Covid-19 and it’s future in India: Here’s what the Indian Govt. Principal Scientific Advisor has to say about

“Many have asked about what scientists in India are doing on COVID-19. What does their work mean for our current-management during and after the lockdown? What are the treatments that could emerge, and is a vaccine likely?”

“There are two requirements for success. The first is a shared sense of purpose with our people, all humanity, particularly the poor and vulnerable. The second is the ability to take well-thought-out steps. Both are needed to pushback the disease. Our scientists have both. ”

“We have a powerful enemy designed, by chance, over millions of years. It is powerful but unintelligent. Its ways are getting better known each day. For success, we must be relentless, use our science at the right time and place and act intelligently and not randomly.”

‘So, our scientists’ task is to address all aspects of the short-, medium-, and long-haul; in a manner where we are never fatigued, but the virus is. We each need to play our part to help the Government’s and the world’s efforts succeed.”

“The @MoHFW_INDIA @ICMRDELHI @ndmaindia and the SDMAs, the State Health Ministries are the frontline. They deal with testing every aspect of the disease and act on that information nationally and through State health. @IndiaDST @DBTIndia @CSIR_IND @GoI_MeitY work with all.”

“The @ndmaindia integrates health information with all other information and works with the SDMAs to have every aspect of management attended to in an anticipatory manner. Together, they are the advance teams readying us for every eventuality.”

“All this information is integrated nationally. This allows the @MoHFW_INDIA @PIB_India @mygovindia to put out updates. See https://t.co/fAcu56ykry . All relevant information is passed to the @WHO and their site is excellent and tells us what is going on world-over.”

“It is impressive to see how the world has come together to fight Covid-19. You are aware of the G-20 and SAARC initiatives. Amongst other matters, these relate to important issues on the supply of essential components and chemicals for testing, diagnosis, and treatment.”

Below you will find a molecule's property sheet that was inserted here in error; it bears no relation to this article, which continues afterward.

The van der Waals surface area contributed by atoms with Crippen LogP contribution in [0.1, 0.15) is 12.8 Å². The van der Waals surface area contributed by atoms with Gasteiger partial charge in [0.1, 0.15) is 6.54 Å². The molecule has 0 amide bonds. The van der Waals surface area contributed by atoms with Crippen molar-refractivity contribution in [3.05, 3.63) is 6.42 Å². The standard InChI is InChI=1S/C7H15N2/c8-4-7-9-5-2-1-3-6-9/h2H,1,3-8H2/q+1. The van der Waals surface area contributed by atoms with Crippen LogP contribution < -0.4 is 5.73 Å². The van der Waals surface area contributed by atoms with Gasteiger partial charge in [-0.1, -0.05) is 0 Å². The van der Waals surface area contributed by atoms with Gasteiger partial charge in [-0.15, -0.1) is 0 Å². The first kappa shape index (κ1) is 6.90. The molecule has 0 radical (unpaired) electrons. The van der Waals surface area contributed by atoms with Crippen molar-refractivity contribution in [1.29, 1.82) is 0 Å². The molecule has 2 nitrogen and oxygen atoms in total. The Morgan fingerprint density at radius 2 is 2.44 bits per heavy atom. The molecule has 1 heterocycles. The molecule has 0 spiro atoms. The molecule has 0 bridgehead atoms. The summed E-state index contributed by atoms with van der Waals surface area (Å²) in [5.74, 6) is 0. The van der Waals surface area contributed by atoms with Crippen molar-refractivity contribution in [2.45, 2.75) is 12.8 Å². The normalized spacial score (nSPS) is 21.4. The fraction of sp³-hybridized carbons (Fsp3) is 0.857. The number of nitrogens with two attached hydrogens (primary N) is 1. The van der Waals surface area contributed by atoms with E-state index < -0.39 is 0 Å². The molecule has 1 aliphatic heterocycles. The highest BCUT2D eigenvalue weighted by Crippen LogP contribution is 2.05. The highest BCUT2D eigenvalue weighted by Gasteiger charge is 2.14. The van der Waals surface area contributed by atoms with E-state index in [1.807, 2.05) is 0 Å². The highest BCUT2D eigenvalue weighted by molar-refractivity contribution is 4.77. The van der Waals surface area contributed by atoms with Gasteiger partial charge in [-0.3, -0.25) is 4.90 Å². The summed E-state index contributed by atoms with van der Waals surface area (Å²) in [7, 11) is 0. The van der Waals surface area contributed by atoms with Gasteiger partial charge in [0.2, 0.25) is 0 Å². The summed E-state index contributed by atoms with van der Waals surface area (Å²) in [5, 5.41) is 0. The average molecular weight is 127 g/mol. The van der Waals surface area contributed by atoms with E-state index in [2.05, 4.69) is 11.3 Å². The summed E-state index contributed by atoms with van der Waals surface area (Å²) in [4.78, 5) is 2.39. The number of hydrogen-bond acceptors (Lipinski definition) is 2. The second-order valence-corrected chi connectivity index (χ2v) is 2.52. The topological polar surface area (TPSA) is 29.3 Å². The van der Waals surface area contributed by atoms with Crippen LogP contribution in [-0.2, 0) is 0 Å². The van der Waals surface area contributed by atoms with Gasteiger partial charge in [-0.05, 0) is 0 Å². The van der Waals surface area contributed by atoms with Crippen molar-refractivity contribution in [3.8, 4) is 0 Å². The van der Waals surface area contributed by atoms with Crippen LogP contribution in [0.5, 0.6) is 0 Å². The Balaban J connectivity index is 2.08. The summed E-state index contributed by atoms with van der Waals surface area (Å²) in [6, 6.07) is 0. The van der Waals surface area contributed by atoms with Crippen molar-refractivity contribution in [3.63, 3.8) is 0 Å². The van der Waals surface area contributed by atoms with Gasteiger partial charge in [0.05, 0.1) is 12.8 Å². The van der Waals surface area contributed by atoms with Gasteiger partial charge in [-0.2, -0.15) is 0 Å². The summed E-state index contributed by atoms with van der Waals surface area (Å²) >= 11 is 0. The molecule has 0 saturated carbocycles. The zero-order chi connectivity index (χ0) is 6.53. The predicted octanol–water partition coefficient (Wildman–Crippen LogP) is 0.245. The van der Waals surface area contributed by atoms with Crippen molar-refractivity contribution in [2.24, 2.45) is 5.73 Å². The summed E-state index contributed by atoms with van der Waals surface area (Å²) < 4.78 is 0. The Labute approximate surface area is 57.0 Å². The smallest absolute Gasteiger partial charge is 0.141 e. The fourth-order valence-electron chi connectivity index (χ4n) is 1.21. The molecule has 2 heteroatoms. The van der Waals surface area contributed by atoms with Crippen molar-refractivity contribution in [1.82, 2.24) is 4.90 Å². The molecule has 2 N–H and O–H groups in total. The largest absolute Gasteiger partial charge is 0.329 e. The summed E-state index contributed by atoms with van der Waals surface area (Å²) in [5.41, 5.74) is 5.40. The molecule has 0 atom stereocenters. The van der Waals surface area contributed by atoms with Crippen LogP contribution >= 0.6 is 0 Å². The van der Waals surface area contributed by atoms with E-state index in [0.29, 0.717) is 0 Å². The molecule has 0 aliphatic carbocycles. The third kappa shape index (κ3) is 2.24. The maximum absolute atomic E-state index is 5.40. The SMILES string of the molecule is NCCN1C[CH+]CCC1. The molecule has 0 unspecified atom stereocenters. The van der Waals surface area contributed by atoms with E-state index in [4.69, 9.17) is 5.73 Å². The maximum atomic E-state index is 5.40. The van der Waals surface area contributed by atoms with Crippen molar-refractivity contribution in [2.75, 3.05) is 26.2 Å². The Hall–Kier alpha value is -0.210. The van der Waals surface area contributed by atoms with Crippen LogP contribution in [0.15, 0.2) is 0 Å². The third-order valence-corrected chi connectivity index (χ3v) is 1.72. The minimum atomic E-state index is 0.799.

“In this background, our scientists and industry are helping empower our health- workers in the frontline, protecting them. Testing and large surveys. Drugs and vaccines.”

“@MoHFW_INDIA has put in place training, or doctors, nurses, other frontline workers in including Asha and Anganwadi workers. @GoI_MeitY and our IT+health research institutions have come together with industry for components that allow this to scale.”

In training in this crisis, every potential “glitch needs to be anticipated but the speed in rolling out is also essential. @MoHFW_INDIA with @GoI_MeitY scientists have linked with every level in the health system The public health system is activated.”

“Many of you have pointed out the need for more diagnostic tests. The @ICMRDELHI is amplifying test sites and you will see many more being done. More laboratories are being opened for testing across states.”

“Efforts to increase test capacity by the ‘pooling’ of samples are being evaluated. This is not simple and needs the development and testing of optimization algorithms so that one positive in a large pool is not missed., for example.”

“There are new tests being rolled-out, globally, for the presence, or traces of the virus having visited a person. These can be useful as a first-pass, even if they are cruder than the ‘gold-standard’ RT-PCR. Indian labs are developing these kinds of tests too.”

“Indian researchers are also embarking, on research projects ( following the R&D committee’s OM) on serological research studies. This could inform about the extent and distribution of infection and immunity.”

“Our start-up and incubators have been astounding. They have been working on the highest end drug- repurposing, using AI to predict targets, to making equipment and tools for treatment. See, for example, the wonderful efforts from @IITKanpur @abandopa”

“Our industry is working on vaccines, re-purposing, critical-care treatment and partnering with academia and start-ups. The intensity of their pro bono efforts with Government is also impressive.”

Similarly, NGOs, from the smallest to the largest are working with state- and central- governments. In all these efforts, our scientists, within and outside government are involved.”

“We sometimes are critical of our institutions, industry, saying that they are not connected enough to society. Today we see something inspiring. Mathematicians, biologists, clinicians, industry IT; coming together intelligently with health professionals, taking on leadership.”

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